Brené Brown, PhD, LMSW Interview by Grover Gardner
GROVER GARDNER: Welcome to Downpour.com’s interview series. I’m Grover Gardner, and today it’s my pleasure to be speaking with Brené Brown. Brené is a research professor at the University of Houston Graduate College of Social Work. She is the author of The Gifts of Imperfection and I Thought It Was Just Me (But It Isn’t). Her latest book is Daring Greatly: How the Courage to be Vulnerable Transforms the Way We Live, Love, Parent, and Lead, which is a One Spirit Book Club selection. Brené is also a nationally renowned speaker and has received numerous teaching awards, including the college’s Outstanding Faculty Award. Her work has appeared in the Washington Post, Psychology Today, and has been featured on NPR, PBS, and CNN. Blackstone Audio is publishing the audio version of Daring Greatly, narrated by Karen White, simultaneously with the hardcover on September 11, 2012. Welcome, Brené. Thank you for joining us today.
BRENÉ BROWN: I’m excited to be here with you.
GG: Before we get to the new book, I want to talk a little about the general background of your work. We know the shelves are groaning with self-help books, confidence-building, “doggone it, I’m a nice guy and people like me,” and that sort of superficial approach, but your work is very different. Much more profound. Your research into issues of shame and vulnerability—could you tell us how your approach differs from the topical, think-positive sort of thing?
BB: I really had no intention of having a career that looked anything like this. As a young doctoral student, I was really interested in understanding the anatomy of connection. I have a bachelor’s degree and a master’s degree in social work, and I was getting my PhD, and the one thing that I’ve learned from all that education is that connection is why we’re here. We’re neurobiologically hardwired for it, which is not something that we talked about when I was in school, but certainly something that we have a lot of data to support now. We’re hardwired for connection. It’s what gives purpose and meaning to our lives, and the thing that I was really interested in understanding is the anatomy of connection. It’s such a gauzy word. It’s hard to get our hands and our head around it and so I started off doing—I’m a qualitative researcher—some interviewing around connection and asking people, “Tell me about the most important relationships in your life. Tell me about the most valuable connections you feel with different people.” And as people often do, they described connections to me by telling me their stories of disconnection and heartbreak. Very quickly in that process—really a matter of a couple of months—I ran into this thing that violently unraveled connections between people. And it turned out to be shame. I was very interested in this topic because it was so powerful. I couldn’t believe, even having three degrees and being a mental health professional, that I’d never really studied it or read about it. So I spent six years studying shame and fear and scarcity and what are the messages and expectations that fuel this feeling that we’re not good enough, rich enough, beautiful enough, powerful enough. Then, in year seven, I turned everything on its head and said, “Okay, I get how shame works. I’ve written a book. I’ve put a theory into the academic literature.”But what about all these people I’ve interviewed over the last six years who wake up in the morning in the same world I wake up in, but rather than the litany of “not enough,” they say, “You know what, I’m imperfect. I screw things up. Things are messy right now. But I’m enough.” So I called them the Wholehearted, and I spent the next several years asking the question: What does it take to live and love with our whole hearts? And the answer was twofold. The two biggest things were engaging with the world from a place of worthiness, really staring down shame and understanding how it operates in our lives. And the second piece was engaging with vulnerability. Wholehearted men and women embrace and accept and engage with vulnerability where (laughs) I think the rest of us run like the wind from it. At least I do, or I did. I know until I not only did the research but then started to apply it in my own life that I had spent most of my life like many people, trying to outrun and outsmart vulnerability, trying to stay ahead of uncertainty and risk and emotional exposure. And so that’s what led me to Daring Greatly.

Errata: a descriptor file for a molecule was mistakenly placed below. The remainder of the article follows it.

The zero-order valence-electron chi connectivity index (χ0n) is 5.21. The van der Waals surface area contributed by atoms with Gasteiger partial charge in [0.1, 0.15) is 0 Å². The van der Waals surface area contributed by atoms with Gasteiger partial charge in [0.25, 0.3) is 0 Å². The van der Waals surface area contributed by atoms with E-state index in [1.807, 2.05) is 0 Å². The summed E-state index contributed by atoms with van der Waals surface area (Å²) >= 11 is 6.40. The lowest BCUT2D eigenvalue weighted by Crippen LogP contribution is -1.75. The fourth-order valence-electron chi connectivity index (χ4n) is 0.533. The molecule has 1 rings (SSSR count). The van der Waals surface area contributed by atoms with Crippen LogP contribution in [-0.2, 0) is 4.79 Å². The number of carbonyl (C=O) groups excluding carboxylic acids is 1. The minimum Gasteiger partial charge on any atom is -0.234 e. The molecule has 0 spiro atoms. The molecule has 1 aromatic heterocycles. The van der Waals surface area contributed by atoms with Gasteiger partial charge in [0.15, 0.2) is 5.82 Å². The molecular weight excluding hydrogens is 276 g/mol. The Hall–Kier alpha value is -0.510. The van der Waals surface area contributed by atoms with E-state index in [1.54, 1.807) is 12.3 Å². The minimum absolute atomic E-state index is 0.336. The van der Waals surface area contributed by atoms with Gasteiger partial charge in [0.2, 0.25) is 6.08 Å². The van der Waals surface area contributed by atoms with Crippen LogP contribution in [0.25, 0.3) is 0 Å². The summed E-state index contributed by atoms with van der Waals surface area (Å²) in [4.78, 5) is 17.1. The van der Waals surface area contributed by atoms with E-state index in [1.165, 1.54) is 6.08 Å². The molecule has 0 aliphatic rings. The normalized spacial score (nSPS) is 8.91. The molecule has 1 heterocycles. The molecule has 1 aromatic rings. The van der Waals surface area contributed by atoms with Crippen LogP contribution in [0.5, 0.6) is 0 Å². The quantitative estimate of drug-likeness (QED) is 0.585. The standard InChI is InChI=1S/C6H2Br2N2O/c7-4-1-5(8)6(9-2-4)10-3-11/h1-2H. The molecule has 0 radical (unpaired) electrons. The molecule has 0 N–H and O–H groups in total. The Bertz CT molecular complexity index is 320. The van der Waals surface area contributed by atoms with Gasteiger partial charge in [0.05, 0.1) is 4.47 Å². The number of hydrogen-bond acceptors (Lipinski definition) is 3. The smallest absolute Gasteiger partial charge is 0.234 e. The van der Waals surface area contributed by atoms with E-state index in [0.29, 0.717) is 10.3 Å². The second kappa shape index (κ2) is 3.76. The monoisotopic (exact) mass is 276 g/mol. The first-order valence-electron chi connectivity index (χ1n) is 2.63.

GG: Where does this come from? Biologically aren’t we supposed to be whole? Where does all the shame crop up in our lives?